The God Who Speaks

All of us could speak before we ever began to read or write.  That is true not only of individuals but of entire nations, which, when they have acquired or developed alphabets and scripts, have done so for a tongue that had already been spoken for a long time.  And with all due reverence in the presence of an ultimate and unfathomable mystery, it may even be said to be true of the Deity.  “In the beginning…God said, ‘Let there be light’”; “In the beginning the [spoken] Word already was.”  On this, at least, Jews and Christians are in agreement, and so are their Bibles, that there was a Word of God before there was a written Bible of any kind, that the God of the Bible is the God who speaks…Eleven times, the opening chapter of the Torah uses the verb “to say” in reference to God, in addition to the related verbs “to call” and “to bless”.  But the God who speaks does not write anything in the Torah for eighty chapters, until the giving of the tablets of the Law to Moses at Mount Sinai in the second half of the Second Book.  To comprehend the written Bible, moreover, it is essential to understand that most of the words which are now written down in it had been spoken first and, therefore, they had been heard long before they could ever have been read.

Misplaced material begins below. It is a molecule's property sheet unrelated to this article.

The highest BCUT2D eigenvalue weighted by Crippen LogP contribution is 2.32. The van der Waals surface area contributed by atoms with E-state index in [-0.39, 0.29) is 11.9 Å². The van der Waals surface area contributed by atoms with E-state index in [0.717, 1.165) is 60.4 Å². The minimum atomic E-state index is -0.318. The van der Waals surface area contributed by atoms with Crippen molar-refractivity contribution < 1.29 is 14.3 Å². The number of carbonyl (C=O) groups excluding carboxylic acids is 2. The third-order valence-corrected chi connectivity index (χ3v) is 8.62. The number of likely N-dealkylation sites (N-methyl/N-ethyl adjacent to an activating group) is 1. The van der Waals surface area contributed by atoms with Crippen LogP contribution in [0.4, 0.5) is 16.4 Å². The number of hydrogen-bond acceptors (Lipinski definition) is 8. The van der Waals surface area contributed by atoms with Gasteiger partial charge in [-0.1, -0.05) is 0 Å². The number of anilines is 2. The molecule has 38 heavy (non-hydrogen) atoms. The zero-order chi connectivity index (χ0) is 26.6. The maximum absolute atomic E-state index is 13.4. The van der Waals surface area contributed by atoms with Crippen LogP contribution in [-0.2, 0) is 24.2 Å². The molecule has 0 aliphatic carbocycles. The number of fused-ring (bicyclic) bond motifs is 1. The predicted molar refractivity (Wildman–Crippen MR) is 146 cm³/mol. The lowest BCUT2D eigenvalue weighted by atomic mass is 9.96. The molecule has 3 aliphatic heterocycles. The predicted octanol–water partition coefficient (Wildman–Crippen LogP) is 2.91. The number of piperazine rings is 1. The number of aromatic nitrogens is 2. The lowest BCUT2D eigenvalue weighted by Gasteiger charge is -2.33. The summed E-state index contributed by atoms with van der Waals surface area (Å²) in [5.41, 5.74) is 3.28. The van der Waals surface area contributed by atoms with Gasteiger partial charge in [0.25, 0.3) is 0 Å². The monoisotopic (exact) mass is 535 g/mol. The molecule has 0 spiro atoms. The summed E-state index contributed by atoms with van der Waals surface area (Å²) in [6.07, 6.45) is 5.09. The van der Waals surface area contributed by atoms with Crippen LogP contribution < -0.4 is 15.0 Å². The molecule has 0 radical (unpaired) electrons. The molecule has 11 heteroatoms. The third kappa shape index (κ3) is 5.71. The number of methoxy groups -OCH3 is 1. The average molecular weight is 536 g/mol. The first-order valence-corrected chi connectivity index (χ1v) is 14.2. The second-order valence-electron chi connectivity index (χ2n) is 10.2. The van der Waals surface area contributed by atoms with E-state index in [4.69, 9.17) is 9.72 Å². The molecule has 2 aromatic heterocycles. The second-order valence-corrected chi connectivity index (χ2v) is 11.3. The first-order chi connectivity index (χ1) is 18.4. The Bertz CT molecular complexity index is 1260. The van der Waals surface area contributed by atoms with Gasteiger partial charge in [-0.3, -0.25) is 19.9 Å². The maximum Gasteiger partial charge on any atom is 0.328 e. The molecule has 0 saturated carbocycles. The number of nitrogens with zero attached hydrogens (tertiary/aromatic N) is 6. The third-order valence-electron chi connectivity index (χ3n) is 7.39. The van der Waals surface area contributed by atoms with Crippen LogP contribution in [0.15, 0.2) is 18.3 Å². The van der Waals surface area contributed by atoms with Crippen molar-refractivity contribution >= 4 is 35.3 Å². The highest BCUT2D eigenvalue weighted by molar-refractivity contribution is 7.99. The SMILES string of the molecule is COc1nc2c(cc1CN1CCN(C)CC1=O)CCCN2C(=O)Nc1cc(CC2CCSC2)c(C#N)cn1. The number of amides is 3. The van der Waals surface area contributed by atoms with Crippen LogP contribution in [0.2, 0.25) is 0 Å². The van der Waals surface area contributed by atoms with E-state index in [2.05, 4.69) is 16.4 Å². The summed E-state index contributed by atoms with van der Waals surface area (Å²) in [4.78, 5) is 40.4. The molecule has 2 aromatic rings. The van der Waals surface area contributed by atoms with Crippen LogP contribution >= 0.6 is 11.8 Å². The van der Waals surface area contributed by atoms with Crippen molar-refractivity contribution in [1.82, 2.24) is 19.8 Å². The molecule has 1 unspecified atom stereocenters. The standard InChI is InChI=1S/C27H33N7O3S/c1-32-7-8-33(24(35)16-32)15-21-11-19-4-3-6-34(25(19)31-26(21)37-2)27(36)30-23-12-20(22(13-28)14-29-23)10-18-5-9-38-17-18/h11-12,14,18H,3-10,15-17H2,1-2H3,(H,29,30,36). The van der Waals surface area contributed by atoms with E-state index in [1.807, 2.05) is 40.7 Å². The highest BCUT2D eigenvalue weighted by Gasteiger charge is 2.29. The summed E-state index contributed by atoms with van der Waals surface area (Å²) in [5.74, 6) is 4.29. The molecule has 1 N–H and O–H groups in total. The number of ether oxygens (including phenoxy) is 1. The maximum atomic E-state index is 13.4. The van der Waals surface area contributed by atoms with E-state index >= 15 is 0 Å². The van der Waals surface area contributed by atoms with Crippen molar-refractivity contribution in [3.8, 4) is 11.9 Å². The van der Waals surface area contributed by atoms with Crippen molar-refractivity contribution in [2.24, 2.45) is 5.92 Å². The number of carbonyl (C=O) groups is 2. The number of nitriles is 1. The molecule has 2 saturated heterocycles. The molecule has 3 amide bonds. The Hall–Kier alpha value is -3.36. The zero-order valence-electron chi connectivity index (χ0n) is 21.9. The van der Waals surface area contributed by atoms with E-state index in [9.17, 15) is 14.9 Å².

Now that we have these words primarily in written form, we need to sound them out, sometimes even aloud, before we can grasp their full meaning.  An unexpected example of how a presumed oral original helps to explain the written text is the statement of John the Baptist in the Gospels:  “Do not imagine you can say, ‘We have Abraham for our father.’  I tell you that God can make children for Abraham out of these stones.”  Interpreters of this passage were often puzzled about what connection, if any, there is between “children” and “stones” until, in the process of translating (or retranslating) this saying from Greek back into Aramaic (or Hebrew), it became evident:  ben, as in the title of one of the Apocrypha, “Ben Sirach,” means “son” or “child,” with the plural banim; and eben, as in “Eben-Ezer,” means “stone,” with the plural ebanim; so what John the Baptist was saying was that God was able to make banim out of ebanim, a play on words that is lost not only in the translation from Aramaic to Greek to English, but in the transcription from oral tradition to written text.

Pelikan, Jaroslav, Whose Bible is it?, (New York:  Viking Penguin, 2005), 9-10.

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